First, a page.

Chapter

Philosophy, Theology, and the Claims of Justice

Karen Lebacqz

Edited by David E. Guinn

in Handbook of Bioethics and Religion

Published in print September 2006 | ISBN: 9780195178739
Published online September 2006 | e-ISBN: 9780199784943 | DOI: http://dx.doi.org/10.1093/0195178734.003.0012
 Philosophy, Theology, and the Claims of Justice

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Thirty years ago, both the National Commission for the Protection of Human Subjects of Biomedical and Behavioral Research and the collaborative team of Tom L. Beauchamp and James Childress placed justice on a short list of principles that should undergird medical treatment and research. It is difficult to sort out contributions of religious or theological ethics to justice theory in bioethics. Nonetheless, some claims can be made both for the influence of religious ethics on the public discussion of bioethics and for the distinctive voice of religious or theological ethics in matters of justice. Taking a biblically based view of justice, it is argued at that a religious view (1) extends the scope of justice; (2) makes oppression and liberation primary categories for understanding justice; and (3) makes justice the first principle rather than the second or third.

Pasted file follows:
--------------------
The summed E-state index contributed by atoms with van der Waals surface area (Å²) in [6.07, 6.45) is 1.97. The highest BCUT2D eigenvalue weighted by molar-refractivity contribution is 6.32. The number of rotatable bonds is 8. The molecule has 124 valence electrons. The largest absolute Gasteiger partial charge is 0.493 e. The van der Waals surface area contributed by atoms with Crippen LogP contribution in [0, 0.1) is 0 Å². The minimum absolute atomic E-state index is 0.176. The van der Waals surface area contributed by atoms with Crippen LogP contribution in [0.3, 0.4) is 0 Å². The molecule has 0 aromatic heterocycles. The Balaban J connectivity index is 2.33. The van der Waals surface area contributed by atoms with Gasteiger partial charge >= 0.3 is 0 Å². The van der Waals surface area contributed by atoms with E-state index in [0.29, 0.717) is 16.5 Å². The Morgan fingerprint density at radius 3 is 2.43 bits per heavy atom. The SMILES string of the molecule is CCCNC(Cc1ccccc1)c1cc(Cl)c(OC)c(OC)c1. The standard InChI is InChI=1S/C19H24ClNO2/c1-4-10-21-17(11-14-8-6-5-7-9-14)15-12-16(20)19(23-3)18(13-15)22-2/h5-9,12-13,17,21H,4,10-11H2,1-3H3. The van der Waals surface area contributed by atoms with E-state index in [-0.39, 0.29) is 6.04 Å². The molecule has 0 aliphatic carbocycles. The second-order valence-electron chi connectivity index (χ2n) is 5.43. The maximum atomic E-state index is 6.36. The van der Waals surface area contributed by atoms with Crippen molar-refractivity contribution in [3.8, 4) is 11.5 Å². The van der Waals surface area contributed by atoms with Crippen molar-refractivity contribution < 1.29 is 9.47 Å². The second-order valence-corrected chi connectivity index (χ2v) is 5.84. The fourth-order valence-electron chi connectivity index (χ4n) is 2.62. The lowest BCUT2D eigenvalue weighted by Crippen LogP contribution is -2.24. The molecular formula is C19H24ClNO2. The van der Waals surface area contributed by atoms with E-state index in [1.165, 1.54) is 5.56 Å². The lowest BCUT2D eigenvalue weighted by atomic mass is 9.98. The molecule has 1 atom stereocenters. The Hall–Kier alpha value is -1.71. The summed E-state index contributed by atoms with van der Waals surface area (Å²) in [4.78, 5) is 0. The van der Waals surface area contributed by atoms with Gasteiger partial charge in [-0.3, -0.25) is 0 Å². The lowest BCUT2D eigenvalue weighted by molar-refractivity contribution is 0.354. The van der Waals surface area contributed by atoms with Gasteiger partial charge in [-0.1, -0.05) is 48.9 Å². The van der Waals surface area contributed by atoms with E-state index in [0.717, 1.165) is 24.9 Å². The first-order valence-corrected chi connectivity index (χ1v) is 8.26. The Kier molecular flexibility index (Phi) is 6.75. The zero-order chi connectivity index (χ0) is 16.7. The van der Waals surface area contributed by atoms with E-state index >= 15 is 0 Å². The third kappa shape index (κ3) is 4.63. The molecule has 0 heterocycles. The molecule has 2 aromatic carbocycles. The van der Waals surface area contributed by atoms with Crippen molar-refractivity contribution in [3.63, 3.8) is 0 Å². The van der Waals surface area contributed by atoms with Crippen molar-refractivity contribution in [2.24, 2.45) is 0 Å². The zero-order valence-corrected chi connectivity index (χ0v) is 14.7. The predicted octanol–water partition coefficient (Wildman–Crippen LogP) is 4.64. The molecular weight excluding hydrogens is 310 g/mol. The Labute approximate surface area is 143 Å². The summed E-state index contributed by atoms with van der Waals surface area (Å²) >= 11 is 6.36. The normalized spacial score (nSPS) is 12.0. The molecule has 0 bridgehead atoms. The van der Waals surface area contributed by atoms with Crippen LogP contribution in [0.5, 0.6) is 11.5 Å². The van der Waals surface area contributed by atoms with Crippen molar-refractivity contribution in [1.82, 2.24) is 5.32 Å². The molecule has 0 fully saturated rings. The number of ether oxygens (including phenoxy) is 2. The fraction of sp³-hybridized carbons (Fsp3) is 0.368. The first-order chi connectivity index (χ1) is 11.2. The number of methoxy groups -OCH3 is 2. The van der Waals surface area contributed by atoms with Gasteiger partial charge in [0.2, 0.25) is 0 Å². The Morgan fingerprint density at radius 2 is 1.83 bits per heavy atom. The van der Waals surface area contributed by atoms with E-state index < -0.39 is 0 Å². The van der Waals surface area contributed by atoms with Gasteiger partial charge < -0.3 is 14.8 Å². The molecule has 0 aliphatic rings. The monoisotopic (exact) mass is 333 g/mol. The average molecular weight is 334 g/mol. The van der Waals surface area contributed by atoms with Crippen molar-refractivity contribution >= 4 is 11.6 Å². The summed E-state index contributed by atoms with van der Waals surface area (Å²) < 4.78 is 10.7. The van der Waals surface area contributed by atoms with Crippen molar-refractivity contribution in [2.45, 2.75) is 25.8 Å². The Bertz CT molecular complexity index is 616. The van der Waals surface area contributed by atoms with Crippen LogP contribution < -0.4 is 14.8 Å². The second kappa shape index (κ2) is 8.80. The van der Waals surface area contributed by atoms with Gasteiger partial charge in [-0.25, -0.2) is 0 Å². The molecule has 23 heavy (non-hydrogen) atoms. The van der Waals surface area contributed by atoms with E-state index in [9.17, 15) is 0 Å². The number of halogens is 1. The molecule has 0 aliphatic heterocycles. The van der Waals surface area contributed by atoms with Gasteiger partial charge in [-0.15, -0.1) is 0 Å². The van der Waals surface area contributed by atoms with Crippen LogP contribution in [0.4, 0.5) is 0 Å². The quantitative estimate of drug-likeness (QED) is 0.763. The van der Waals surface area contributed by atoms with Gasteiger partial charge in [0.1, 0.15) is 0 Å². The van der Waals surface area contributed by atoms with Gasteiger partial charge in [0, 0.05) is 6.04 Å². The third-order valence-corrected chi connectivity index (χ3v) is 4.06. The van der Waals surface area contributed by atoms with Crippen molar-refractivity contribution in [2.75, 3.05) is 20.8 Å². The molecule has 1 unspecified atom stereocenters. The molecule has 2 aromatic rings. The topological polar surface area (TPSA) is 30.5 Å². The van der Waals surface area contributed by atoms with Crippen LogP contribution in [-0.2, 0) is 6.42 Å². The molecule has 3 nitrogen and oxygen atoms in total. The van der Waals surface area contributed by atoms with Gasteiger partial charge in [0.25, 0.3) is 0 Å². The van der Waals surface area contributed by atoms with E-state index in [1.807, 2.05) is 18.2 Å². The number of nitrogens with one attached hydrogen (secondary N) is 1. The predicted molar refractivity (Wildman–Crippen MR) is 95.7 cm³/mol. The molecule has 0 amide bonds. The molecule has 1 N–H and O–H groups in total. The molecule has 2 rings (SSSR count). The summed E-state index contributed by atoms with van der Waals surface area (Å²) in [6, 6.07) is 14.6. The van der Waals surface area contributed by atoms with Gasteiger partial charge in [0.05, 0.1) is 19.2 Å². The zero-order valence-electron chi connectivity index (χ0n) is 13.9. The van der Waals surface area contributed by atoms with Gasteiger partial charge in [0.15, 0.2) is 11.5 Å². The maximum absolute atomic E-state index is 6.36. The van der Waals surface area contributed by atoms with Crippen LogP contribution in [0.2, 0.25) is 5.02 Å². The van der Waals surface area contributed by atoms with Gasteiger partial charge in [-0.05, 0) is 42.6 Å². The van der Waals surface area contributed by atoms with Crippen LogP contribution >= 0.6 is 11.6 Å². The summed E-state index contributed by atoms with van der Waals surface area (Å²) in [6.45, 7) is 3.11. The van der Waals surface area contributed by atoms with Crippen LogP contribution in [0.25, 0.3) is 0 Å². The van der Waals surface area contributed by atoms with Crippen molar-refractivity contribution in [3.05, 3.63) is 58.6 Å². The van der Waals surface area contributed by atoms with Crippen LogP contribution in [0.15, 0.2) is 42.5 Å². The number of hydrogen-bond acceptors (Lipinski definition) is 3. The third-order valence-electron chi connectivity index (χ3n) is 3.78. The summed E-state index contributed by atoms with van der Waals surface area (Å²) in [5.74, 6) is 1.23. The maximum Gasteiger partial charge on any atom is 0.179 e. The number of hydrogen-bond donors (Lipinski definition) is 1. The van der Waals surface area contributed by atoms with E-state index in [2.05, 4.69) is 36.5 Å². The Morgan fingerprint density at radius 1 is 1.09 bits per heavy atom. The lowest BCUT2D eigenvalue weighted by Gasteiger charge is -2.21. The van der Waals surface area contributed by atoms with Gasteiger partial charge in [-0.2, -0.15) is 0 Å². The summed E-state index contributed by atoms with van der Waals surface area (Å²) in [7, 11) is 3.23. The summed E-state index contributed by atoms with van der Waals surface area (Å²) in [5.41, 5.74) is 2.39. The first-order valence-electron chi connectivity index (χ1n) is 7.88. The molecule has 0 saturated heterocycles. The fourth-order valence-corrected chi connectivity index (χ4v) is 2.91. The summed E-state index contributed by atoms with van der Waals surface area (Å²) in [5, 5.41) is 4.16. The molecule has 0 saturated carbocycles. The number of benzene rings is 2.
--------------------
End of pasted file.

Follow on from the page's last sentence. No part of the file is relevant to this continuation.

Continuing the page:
Keywords: religion; bioethics; religious ethics; justice; oppression; liberation

Chapter.  5436 words. 

Subjects: Philosophy of Religion

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